\ ə-ˈlas How to pronounce alas (audio) \

Definition of alas

 (Entry 1 of 2)

used to express unhappiness, pity, or concernLife, alas, is too short.

Definition of Alas (Entry 2 of 2)

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Synonyms for alas

Synonyms: Interjection

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Examples of alas in a Sentence

Interjection Juliet's pitiful lament, “alas, poor Romeo, he is already dead!”.
Recent Examples on the Web: Interjection Absent, alas, were his son, John Henry Angell, et famille, grounded in Portland on the opposite coast. Mark Singe, The New Yorker, "Roger Angell at a Hundred," 7 Sep. 2020 Other changes include: no songs, no Mushu the lizard-sized dragon (which means no Eddie Murphy, alas) and an additional character: Xian Liang (Gong Li), a witch in the invading army, led by Bori Khan (Jason Scott Lee). Bill Goodykoontz, The Arizona Republic, "No songs, no Mushu, no theaters. What to expect from Disney's visually stunning 'Mulan'," 3 Sep. 2020 Boseman, as everyone now knows, was many things that the world, alas, could not hold for ever. Chris Jones, chicagotribune.com, "Years ago, Chicago’s young Congo Square Theatre put the young Chadwick Boseman’s work on stage," 1 Sep. 2020 Theaters, alas, can’t overcome the six-foot rule, that social distance diktat pulled from a hat by some boob public-health lifer whose idea of culture is online solitaire. Brian T. Allen, National Review, "Timely Reminder in Dallas: Great Art Is Thrilling to Look At," 29 Aug. 2020 The stock slipped a bit later, however, and closed at something like only $1.979 trillion, alas. Aaron Pressman, Fortune, "When cell phones were a “hot new industry”," 20 Aug. 2020 Humans learn quickly in childhood and continue learning – alas, more slowly – as adults. The Conversation, oregonlive, "The secrets of the female and male brain? Turns out they are pretty similar," 8 Aug. 2020 But alas, due to the current pandemic, various promotional performances and a global tour were postponed indefinitely, denying her fans the chance to jet off to Planet Chromatica in person. Liam Hess, Vogue, "Lady Gaga Announces Her VMAs Performance in Brilliantly Eccentric Style," 14 Aug. 2020 But alas, the tabloid media found a way to ruin things. Emily Dixon, Marie Claire, "Meghan Markle and Prince Harry Secretly Attended a Party Wearing Venetian Masks," 13 Aug. 2020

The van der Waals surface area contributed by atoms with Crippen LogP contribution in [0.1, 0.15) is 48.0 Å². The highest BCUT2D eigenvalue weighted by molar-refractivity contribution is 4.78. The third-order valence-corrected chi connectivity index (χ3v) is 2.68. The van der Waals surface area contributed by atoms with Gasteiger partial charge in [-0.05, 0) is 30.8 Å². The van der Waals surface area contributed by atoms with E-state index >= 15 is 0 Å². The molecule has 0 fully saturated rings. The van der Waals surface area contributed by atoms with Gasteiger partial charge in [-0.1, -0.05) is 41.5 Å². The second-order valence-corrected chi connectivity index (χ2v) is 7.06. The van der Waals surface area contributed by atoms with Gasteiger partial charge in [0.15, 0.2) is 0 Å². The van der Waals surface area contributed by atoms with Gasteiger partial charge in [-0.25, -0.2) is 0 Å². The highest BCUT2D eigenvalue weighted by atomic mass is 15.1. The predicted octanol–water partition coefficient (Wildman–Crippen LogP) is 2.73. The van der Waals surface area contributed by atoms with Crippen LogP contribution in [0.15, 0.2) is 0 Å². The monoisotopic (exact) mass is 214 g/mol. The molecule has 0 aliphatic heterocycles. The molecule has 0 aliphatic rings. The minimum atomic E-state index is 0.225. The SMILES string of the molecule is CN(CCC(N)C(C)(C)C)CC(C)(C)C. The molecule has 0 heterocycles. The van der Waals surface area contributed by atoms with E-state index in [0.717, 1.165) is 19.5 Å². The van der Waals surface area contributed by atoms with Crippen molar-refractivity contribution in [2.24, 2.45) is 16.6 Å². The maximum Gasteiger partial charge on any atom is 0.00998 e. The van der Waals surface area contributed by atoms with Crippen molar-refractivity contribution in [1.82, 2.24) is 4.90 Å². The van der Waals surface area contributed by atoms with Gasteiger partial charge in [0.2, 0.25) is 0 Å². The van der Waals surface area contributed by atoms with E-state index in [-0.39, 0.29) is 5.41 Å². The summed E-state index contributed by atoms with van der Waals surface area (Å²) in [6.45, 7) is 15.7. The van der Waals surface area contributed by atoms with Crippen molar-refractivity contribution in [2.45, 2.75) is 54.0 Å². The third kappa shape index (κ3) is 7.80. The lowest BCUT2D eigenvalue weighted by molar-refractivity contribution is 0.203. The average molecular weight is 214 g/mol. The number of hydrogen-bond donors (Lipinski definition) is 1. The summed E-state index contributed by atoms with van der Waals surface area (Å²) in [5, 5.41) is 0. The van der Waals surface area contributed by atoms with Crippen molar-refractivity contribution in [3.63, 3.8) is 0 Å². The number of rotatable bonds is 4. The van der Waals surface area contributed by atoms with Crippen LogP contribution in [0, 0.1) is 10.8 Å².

These example sentences are selected automatically from various online news sources to reflect current usage of the word 'alas.' Views expressed in the examples do not represent the opinion of Merriam-Webster or its editors. Send us feedback.

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First Known Use of alas

Interjection

13th century, in the meaning defined above

History and Etymology for alas

Interjection

Middle English, from Anglo-French, from a ah + las weary, from Latin lassus — more at lassitude

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Time Traveler for alas

Time Traveler

The first known use of alas was in the 13th century

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Statistics for alas

Last Updated

15 Sep 2020

Cite this Entry

“Alas.” Merriam-Webster.com Dictionary, Merriam-Webster, https://www.merriam-webster.com/dictionary/alas. Accessed 22 Sep. 2020.

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More Definitions for alas

How to pronounce Alas (audio)

English Language Learners Definition of alas

old-fashioned + literary used to express sadness, sorrow, disappointment, etc.
\ ə-ˈlas How to pronounce alas (audio) \

Kids Definition of alas

used to express unhappiness, pity, disappointment or worryAlas, it was too late!

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